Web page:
Autoimmune Thyroid Disease

An Unfortunate and Lengthy Adventure in Misdiagnosis

Diet intolerance

with 2 comments

This is a condition suffered by individuals in reaction to logical dietary choices on the part of others, which they the sufferer cannot comprehend.


The condition is characterised by violent knee-jerk reactions to dietary choices that contradict the individual’s existing world-view of what is and is not ‘healthy food’. Scientific and nutritional understanding of the constituents of food and their biochemical impact on the body do not figure in this disorder, which is purely emotional.

‘Healthy food’ is by definition a politically-loaded term that evokes varying reactions in the afflicted individual ranging from disgust, horror, shock, judgementalism, self-punishment, and guilt, through to approval, admiration, and smugness. The afflicted individual does not react based on the taste of the food being judged, for example, revulsion, nausea, salivation, hunger and enjoyment do not figure in this disorder.


An individual suffering from Diet Intolerance can come from any walk of life and regard any diet as ‘the correct diet’. They can often be identified by their use of the following erroneous and loaded statements:

  • Any diet which cuts out a whole food group is not healthy
  • You should not cut out carbohydrate because your body needs it for energy
  • Cutting out fruit and vegetables means you will miss out on all of those wonderful “phytonutrients” and “antioxidants”
  • Meat makes you aggressive
  • All that fat and cholesterol are going to give you heart disease
  • Fruit is nature’s candy
  • Cutting out this food is unnatural
  • How can you eat that greasy food?
  • Vegetarians are much healthier than meat eaters
  • You should focus on eating a ‘sensible’, ‘healthy’ diet to lose weight, instead of following ‘fads’
  • If we didn’t eat any food that was supposed to be bad for us we would all starve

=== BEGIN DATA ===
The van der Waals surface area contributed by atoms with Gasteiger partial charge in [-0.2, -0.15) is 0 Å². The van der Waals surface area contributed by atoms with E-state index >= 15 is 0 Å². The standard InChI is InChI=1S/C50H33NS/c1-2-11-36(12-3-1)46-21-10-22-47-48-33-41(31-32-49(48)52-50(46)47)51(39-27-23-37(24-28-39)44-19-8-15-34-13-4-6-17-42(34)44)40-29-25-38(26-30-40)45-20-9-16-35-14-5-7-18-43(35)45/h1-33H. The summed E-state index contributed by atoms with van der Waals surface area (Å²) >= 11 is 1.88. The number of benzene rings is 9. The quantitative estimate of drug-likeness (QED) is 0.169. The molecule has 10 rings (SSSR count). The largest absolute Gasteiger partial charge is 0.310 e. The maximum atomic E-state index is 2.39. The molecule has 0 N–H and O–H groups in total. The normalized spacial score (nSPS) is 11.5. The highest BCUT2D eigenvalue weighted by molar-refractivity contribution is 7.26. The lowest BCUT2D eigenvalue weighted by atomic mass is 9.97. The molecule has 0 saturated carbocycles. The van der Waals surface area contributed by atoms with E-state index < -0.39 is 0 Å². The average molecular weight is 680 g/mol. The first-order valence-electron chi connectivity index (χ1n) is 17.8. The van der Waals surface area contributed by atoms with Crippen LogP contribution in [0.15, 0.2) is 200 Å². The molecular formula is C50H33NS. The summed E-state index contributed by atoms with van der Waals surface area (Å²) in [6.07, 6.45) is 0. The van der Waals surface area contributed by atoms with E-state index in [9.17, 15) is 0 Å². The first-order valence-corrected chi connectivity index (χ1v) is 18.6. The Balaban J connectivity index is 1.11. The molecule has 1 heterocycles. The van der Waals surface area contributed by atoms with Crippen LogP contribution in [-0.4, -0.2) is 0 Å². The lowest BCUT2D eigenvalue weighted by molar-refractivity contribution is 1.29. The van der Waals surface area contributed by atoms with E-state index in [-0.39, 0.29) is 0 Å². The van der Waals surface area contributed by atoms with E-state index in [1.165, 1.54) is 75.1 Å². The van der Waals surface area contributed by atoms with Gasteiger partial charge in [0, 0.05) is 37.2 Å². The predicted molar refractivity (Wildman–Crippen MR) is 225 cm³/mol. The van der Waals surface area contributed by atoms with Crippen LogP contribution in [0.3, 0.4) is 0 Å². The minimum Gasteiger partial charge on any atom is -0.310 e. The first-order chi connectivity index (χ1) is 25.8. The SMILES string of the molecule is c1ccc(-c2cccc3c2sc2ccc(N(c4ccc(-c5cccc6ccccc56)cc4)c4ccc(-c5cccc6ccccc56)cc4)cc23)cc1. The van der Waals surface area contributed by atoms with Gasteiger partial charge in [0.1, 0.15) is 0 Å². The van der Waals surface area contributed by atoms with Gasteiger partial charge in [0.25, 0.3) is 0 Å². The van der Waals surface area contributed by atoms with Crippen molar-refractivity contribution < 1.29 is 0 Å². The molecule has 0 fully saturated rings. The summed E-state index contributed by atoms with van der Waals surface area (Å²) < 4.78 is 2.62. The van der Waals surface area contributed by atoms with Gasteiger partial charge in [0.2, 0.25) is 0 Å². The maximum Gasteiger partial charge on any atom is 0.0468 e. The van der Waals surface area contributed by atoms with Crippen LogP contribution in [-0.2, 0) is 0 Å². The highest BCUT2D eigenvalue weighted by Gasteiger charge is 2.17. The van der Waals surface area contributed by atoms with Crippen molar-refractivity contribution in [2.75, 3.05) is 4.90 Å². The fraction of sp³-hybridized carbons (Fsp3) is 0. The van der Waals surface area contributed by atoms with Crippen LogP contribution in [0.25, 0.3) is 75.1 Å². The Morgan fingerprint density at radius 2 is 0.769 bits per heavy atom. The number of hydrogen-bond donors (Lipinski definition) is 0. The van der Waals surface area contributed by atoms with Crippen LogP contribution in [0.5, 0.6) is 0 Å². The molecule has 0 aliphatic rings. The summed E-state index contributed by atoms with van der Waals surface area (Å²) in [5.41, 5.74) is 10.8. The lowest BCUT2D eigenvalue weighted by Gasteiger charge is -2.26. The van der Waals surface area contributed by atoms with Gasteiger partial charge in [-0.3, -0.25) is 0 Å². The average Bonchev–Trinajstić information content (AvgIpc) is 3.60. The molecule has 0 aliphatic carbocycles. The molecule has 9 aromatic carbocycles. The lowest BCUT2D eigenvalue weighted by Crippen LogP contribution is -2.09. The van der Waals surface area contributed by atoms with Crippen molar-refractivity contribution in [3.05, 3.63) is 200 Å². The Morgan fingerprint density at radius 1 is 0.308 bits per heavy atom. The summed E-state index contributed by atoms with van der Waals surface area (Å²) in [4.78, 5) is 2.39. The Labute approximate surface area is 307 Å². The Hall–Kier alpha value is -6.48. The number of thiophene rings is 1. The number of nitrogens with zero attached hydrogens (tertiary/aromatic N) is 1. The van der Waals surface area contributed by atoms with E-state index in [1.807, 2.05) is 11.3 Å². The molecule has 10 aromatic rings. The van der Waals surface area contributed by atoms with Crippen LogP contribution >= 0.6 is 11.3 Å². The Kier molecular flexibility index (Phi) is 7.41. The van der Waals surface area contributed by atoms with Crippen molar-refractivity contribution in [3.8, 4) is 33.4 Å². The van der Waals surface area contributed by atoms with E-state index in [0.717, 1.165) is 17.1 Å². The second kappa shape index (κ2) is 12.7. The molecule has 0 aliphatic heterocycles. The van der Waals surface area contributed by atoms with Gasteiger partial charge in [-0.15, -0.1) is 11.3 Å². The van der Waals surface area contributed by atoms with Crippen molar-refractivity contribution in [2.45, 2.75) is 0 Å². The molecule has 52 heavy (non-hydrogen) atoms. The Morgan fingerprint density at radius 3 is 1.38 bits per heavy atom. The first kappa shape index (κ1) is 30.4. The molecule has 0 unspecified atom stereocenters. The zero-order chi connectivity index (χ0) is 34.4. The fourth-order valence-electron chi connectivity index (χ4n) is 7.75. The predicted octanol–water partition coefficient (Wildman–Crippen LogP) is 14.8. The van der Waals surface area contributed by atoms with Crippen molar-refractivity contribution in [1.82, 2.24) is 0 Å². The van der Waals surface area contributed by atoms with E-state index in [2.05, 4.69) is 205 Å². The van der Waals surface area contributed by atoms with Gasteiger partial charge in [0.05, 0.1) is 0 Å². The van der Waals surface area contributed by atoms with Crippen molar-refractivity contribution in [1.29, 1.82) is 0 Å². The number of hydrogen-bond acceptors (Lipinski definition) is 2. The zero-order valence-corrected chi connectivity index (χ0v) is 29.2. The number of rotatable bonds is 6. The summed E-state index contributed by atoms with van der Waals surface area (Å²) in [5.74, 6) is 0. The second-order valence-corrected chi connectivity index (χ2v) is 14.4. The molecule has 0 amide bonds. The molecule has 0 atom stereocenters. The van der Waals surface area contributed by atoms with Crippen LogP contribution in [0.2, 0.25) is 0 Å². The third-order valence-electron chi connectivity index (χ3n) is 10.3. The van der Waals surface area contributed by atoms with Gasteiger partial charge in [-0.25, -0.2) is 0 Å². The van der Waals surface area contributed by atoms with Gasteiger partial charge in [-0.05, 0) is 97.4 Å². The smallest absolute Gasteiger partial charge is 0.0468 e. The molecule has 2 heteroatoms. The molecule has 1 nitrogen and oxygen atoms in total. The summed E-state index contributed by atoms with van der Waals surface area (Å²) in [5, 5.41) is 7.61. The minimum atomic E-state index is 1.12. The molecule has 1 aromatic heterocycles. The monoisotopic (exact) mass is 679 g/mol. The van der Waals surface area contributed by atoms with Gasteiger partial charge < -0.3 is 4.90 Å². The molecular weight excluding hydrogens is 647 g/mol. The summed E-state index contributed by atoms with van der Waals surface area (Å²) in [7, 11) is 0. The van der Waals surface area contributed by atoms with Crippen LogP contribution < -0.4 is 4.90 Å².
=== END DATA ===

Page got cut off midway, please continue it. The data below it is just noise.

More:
• There must be something very wrong with you if you can’t eat a healthy food like that
  • Go on, just a little bit won’t hurt
  • Focussing on diet is not resolving your ’emotional issues’
  • You know this is all in your mind don’t you?

The condition is characterised by judgementalism, patronisation, and sneering. Sufferers typically look down on others as inferior human beings and regard them as being in some way mentally impaired for failing to agree to the sufferer’s terms of what constitutes ‘a healthy diet’. They may:

  • Be prone to judging other’s physiques and finding them lacking
  • Obsess about their own physique
  • Themselves suffer from a real or imagined weight problem or problem with their figure
  • Regard severe restriction, dieting, or self-punishment as admirable
  • Regard the enjoyment of food as a form of gluttony
  • Regard those who are overweight as having ‘no self-control’

Furthermore, sufferers are unable to distinguish between their own choices and other individual’s choices. For example, a sufferer who hears about another’s diet which contradicts their own way of thinking will often assume that the other is judging them for failing to follow a diet identical to their own. The resultant feeling of inadequacy can result in unprovoked attacks against the other’s diet or lifestyle.


Many, many individuals suffer from a very mild form of this disorder which manifests as flippant bitchiness, or regarding others as ‘a bit bonkers’. Whilst this is not in itself pathological, it can become so under certain circumstances when the sufferer feels under pressure (real or imagined) to acknowledge that they may not have an ideal diet, figure, weight, personality, or the mental capacity to understand why this may be so, despite their determined efforts to produce perfection.


Treatment consists not of pointing out the sufferer’s affliction and inadequacy, but instead focusses on demonstrating to the sufferer that no one else actually cares how much they weigh, what they look like in jeans, or what they like to eat. Once individuals realise that they are not in themselves being judged, they are usually able to stop judging others in return.


Written by alienrobotgirl

27 July, 2006 at 12:53 pm

2 Responses

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  1. Ha ha, I like it :)Was recently at a BBQ in a France with other brits. The pre-assembled kebab sticks we bought had slices of fat (pork or bacon, wasn’t sure) between the meat and pepper chunks. Everyone was chowing down happily until I pointed out what the white stuff was.*Nobody* ate the fat after that point, despite the fact that they had clearly enjoyed it as part of the kebab. My comment on how the (french) recipe creator obviously knew what [s]he was doing… well, it fell on deaf ears.


    30 July, 2006 at 12:48 am

  2. He he – There are many people suffering from this.In real life, and online!


    1 August, 2006 at 11:15 pm

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